Just a quick update today to keep you all informed. Last Week I said, that barring any unforeseen problems, I was going to launch The Academy site today. Guess what I’ve hit?
The Unforeseen Problem
I am having problems integrating the Membership plug-in with the plug-in that manages the studio events, and with PayPal. I won’t bore you will all the techy stuff (if you really want to know email me), but suffice it to say that I have several support tickets open with the manufacturers and I am now seriously looking at switching to a different membership plug-in.
There is a saying that you only get one chance to do a launch. So I want to make sure I get it right. I want The Academy to be something that is easy and fun for you to be part of. And I want to deliver on what I promised, in particular, low monthly fees (one of the issues is to do with regular monthly payments via PayPal) and discounts and early access for Academy Members to book for Academy Events (and that’s the other key issue).
I am hoping to get both of these problems sorted quickly, and as soon as I am able to launch you can expect another email from me with details of how you can try it for free until part way through January. (Actually, I might have to charge you £1 for that ‘free access’ – that’s another of the unforeseen issues).
To inspire and challenge you this week, I’d like to briefly talk about strong diagonals in photographs. It is a fact that images that have a strong diagonal element as part of their composition are more visually appealing and create interest in an image.
Often we can find diagonals in what we see (such as in the cannon at the bottom of this post) other times we may need to create them, this can be done easily by just tilting the camera, as you can see in the image above of the memorial to the women who served in the second world war. It is worth noting that at first sight, this is just a tilted image, there are several strong diagonals here – the most obvious being the line of the shoulders and the line of the bottom of the jackets. In addition to this, we have each garment tilted which also creates its own diagonal.
It is worth noting that tilting the camera when photographing tall thin objects no only adds a diagonal thus making the image more appealing, it gives image gives a different perspective. Our brains normally adjust what we see so that verticals remain vertical and horizontals remain horizontal. (It’s always fun when I say then when lecturing on photography as I tend to see large numbers of the audience tilting their heads as I am speaking!). By tilting the image, we are giving our viewer a different view of the subject, one that they don’t normally see, and that makes the eye want to look at it for longer.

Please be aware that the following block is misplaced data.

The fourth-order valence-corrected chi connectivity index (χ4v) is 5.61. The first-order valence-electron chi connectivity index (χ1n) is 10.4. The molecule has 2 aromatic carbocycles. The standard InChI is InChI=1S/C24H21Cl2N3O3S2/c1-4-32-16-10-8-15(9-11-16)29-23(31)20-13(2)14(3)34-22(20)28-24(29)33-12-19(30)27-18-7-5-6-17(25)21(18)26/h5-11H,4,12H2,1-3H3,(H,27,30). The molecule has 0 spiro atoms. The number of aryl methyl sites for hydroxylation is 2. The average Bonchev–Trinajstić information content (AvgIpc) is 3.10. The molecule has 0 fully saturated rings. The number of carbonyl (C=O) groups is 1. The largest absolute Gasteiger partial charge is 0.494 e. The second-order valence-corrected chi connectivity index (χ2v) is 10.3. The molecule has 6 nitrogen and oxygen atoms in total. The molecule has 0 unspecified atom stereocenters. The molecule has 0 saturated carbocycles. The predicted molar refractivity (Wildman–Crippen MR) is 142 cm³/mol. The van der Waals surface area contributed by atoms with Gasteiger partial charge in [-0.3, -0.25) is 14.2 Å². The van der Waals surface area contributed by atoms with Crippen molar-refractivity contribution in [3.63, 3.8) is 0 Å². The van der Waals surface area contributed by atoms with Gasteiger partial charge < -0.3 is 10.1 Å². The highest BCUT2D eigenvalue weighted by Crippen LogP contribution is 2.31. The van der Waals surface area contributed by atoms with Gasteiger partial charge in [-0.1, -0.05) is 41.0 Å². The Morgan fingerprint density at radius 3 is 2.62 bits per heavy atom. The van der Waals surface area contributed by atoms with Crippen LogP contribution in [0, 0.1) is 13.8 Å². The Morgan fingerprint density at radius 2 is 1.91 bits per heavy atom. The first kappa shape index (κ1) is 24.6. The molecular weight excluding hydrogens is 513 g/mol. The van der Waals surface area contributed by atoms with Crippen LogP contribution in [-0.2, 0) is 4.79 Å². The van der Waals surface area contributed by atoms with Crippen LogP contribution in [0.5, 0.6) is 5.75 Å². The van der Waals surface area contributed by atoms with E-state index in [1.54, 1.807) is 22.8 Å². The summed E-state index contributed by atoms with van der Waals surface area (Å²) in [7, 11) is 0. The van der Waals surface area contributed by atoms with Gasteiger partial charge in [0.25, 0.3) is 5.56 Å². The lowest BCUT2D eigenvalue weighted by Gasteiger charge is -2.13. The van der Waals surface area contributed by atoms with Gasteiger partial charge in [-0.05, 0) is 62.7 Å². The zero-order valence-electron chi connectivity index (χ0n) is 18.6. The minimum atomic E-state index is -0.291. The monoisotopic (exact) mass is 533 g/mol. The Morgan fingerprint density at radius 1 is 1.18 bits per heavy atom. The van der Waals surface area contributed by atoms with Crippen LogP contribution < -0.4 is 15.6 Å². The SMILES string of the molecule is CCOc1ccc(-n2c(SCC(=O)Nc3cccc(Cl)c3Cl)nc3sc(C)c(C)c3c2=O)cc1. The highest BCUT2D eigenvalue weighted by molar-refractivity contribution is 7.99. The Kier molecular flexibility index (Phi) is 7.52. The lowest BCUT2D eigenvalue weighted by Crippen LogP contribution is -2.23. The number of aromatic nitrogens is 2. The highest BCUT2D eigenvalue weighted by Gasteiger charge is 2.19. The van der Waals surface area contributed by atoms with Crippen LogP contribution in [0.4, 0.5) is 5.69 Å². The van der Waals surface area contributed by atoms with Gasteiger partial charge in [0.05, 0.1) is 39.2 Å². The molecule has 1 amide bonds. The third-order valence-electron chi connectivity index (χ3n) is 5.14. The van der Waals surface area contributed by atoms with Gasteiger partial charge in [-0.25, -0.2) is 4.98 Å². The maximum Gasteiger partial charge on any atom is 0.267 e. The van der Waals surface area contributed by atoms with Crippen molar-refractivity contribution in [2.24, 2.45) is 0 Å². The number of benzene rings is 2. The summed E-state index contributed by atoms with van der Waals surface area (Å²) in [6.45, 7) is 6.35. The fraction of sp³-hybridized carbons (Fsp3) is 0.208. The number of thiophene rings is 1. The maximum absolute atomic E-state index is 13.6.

If you go out and photography any autumn colours (See last week) or any strong diagonals from this week. Please be sure to post your images to social media and tag them with….
I have noticed a couple of people have started tagging their images with #InspiredByIansStudio and it was good to see the autumn images that last week’s email inspired. Although Ed’s Autumn Leaves image in Spain wasn’t quite the golden carpet of leaves I was trying to inspire! You will just have to search social media to find that.
Here are the links to show the hash tags (in some cases on Facebook you won’t see the images that have been posted unless you are friends with/following the photographer).
It’s mainly my images there at the moment, so please tag any images that I have inspired by my emails or that have been shot at events I’ve run.
So until next time, keep making great photographs,